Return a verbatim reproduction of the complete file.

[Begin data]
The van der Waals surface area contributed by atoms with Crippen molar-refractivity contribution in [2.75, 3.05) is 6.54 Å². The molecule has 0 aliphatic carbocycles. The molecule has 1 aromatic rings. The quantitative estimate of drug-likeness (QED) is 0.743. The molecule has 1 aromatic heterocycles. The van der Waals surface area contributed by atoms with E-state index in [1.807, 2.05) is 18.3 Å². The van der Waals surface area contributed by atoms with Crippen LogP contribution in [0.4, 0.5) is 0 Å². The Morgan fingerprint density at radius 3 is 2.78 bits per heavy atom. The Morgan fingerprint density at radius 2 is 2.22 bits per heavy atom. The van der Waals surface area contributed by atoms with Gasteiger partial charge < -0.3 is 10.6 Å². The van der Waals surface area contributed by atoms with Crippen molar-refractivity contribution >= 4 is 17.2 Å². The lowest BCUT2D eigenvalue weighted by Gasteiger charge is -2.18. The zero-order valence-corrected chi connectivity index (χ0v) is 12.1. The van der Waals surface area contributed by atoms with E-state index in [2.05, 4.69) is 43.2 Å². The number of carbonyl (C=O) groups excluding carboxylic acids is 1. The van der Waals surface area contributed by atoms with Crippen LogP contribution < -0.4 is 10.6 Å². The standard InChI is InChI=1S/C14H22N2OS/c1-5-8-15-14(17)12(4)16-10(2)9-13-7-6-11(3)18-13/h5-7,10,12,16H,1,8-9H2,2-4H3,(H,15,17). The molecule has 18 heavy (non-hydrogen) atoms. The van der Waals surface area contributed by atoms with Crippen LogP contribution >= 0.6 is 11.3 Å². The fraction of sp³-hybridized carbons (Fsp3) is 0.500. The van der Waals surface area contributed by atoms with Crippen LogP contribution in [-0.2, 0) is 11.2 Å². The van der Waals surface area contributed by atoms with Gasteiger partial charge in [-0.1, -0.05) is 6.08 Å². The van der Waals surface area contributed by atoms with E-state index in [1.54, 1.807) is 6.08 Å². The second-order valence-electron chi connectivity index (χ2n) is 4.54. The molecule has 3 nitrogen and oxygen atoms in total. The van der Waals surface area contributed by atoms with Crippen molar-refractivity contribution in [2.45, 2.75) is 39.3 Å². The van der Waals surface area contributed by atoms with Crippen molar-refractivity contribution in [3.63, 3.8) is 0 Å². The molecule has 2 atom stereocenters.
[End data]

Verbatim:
The van der Waals surface area contributed by atoms with Crippen molar-refractivity contribution in [2.75, 3.05) is 6.54 Å². The molecule has 0 aliphatic carbocycles. The molecule has 1 aromatic rings. The quantitative estimate of drug-likeness (QED) is 0.743. The molecule has 1 aromatic heterocycles. The van der Waals surface area contributed by atoms with E-state index in [1.807, 2.05) is 18.3 Å². The van der Waals surface area contributed by atoms with Crippen LogP contribution in [0.4, 0.5) is 0 Å². The Morgan fingerprint density at radius 3 is 2.78 bits per heavy atom. The Morgan fingerprint density at radius 2 is 2.22 bits per heavy atom. The van der Waals surface area contributed by atoms with Gasteiger partial charge < -0.3 is 10.6 Å². The van der Waals surface area contributed by atoms with Crippen molar-refractivity contribution >= 4 is 17.2 Å². The lowest BCUT2D eigenvalue weighted by Gasteiger charge is -2.18. The zero-order valence-corrected chi connectivity index (χ0v) is 12.1. The van der Waals surface area contributed by atoms with E-state index in [2.05, 4.69) is 43.2 Å². The number of carbonyl (C=O) groups excluding carboxylic acids is 1. The van der Waals surface area contributed by atoms with Crippen LogP contribution < -0.4 is 10.6 Å². The standard InChI is InChI=1S/C14H22N2OS/c1-5-8-15-14(17)12(4)16-10(2)9-13-7-6-11(3)18-13/h5-7,10,12,16H,1,8-9H2,2-4H3,(H,15,17). The molecule has 18 heavy (non-hydrogen) atoms. The van der Waals surface area contributed by atoms with Crippen LogP contribution >= 0.6 is 11.3 Å². The fraction of sp³-hybridized carbons (Fsp3) is 0.500. The van der Waals surface area contributed by atoms with Crippen LogP contribution in [-0.2, 0) is 11.2 Å². The van der Waals surface area contributed by atoms with Gasteiger partial charge in [-0.1, -0.05) is 6.08 Å². The van der Waals surface area contributed by atoms with E-state index in [1.54, 1.807) is 6.08 Å². The second-order valence-electron chi connectivity index (χ2n) is 4.54. The molecule has 3 nitrogen and oxygen atoms in total. The van der Waals surface area contributed by atoms with Crippen molar-refractivity contribution in [2.45, 2.75) is 39.3 Å². The van der Waals surface area contributed by atoms with Crippen molar-refractivity contribution in [3.63, 3.8) is 0 Å². The molecule has 2 atom stereocenters.